Most NJ Residents Don’t Want to Pump Their Own Gas, Poll Finds
As lawmakers aim to give New Jersey motorists the option of pumping their own gas, a poll released on Thursday suggests that most people would stay in their cars if the law were ever to change.
An overwhelming 73% of New Jersey adults in a Rutgers-Eagleton Poll say they prefer having their gas pumped for them. Twenty-two percent say they'd prefer to perform the task themselves, and the rest are unsure.
"There is apparently one thing all New Jerseyans can agree on nowadays and that's the time-honored Jersey tradition of having your gas pumped for you," said Ashley Koning, director of the Eagleton Center for Public Interest Polling at Rutgers-New Brunswick.
While support for full service is widespread, there are some demographic differences that stand out, the largest being between men and women. In the poll, 87% of women prefer to have their gas pumped for them, compared to 55% of men. Thirty-seven percent of men prefer to be their own attendant, compared to 11% of women.
At 30%, white residents are about twice as likely as Black residents and Hispanic residents to say they prefer self-serve. Self-serve is also a more popular option among those in higher income brackets, compared to individuals who make under $50,000 annually.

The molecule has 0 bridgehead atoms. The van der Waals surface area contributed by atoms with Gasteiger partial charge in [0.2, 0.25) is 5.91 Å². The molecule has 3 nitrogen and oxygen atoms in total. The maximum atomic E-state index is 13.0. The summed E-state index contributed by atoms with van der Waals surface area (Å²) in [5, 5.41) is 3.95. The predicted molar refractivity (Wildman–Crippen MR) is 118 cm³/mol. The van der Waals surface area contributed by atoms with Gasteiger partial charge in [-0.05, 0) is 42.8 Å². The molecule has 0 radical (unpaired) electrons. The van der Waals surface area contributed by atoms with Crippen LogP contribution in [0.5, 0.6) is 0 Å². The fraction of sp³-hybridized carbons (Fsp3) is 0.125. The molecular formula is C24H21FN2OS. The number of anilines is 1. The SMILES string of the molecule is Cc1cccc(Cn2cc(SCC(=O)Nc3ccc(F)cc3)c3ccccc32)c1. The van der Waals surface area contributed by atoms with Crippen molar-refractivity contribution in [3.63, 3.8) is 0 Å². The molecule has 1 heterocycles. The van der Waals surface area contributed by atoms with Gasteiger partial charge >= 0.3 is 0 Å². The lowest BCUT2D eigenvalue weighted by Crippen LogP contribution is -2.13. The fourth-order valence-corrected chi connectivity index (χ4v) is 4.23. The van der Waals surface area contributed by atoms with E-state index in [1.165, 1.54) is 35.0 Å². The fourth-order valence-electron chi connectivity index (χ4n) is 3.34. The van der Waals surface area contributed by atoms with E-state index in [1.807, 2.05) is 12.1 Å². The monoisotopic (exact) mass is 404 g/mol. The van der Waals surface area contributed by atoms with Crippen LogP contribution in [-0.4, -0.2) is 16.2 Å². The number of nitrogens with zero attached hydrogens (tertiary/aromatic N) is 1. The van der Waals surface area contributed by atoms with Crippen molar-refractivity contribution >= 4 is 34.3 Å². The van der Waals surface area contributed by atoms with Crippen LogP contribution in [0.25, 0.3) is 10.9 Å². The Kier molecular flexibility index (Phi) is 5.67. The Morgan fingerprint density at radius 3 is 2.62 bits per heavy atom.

Majority support for having gas pumped runs across party lines, according to the poll. Democrats are most likely to prefer full service (82%), followed by Independents (70%) and Republicans (64%).
Koning notes that while the poll suggests a large majority wants full service in the Garden State, this preference doesn't translate to automatic opposition of a self-serve option.
Self-serve coming to NJ?
The Rutgers-Eagleton Poll was conducted from Feb. 25 to Mar. 4. Smack dab in the middle of that time frame, New Jersey lawmakers from both sides of the aisle introduced legislation that would bring self-serve gasoline to New Jersey, the only state that doesn't permit it.
The proposed law gives all gas stations the option to offer self-serve, and it requires that stations with more than four dispensers still make the full-service option available from 8 a.m. to 8 p.m., provided that the station is open to the public during those hours.
According to Sal Risalvato, executive director of the New Jersey Gasoline, Convenience Store and Automotive Association, most gas stations run more than four dispensers, meaning full service would still be an option for drivers at most stations if the bill were to become law.
Self-serve gas is expected to save motorists at least 15 cents a gallon, Risalvato noted — a big deal for drivers faced with rising gas prices as a result of the war in Ukraine.
In a November 2020 poll conducted on behalf of NJGCA, between 44% and 53% of respondents, depending on how the question was asked, favored a proposal that allows motorists to choose between self-serve and full service.
"Not only did previous polls show consumer support when asked if they would like a choice, but both this recent poll and our previous poll didn't ask if consumers would prefer self-serve if they could save 15 cents a gallon," Risalvato said. "What do you think respondents would answer to that question today?"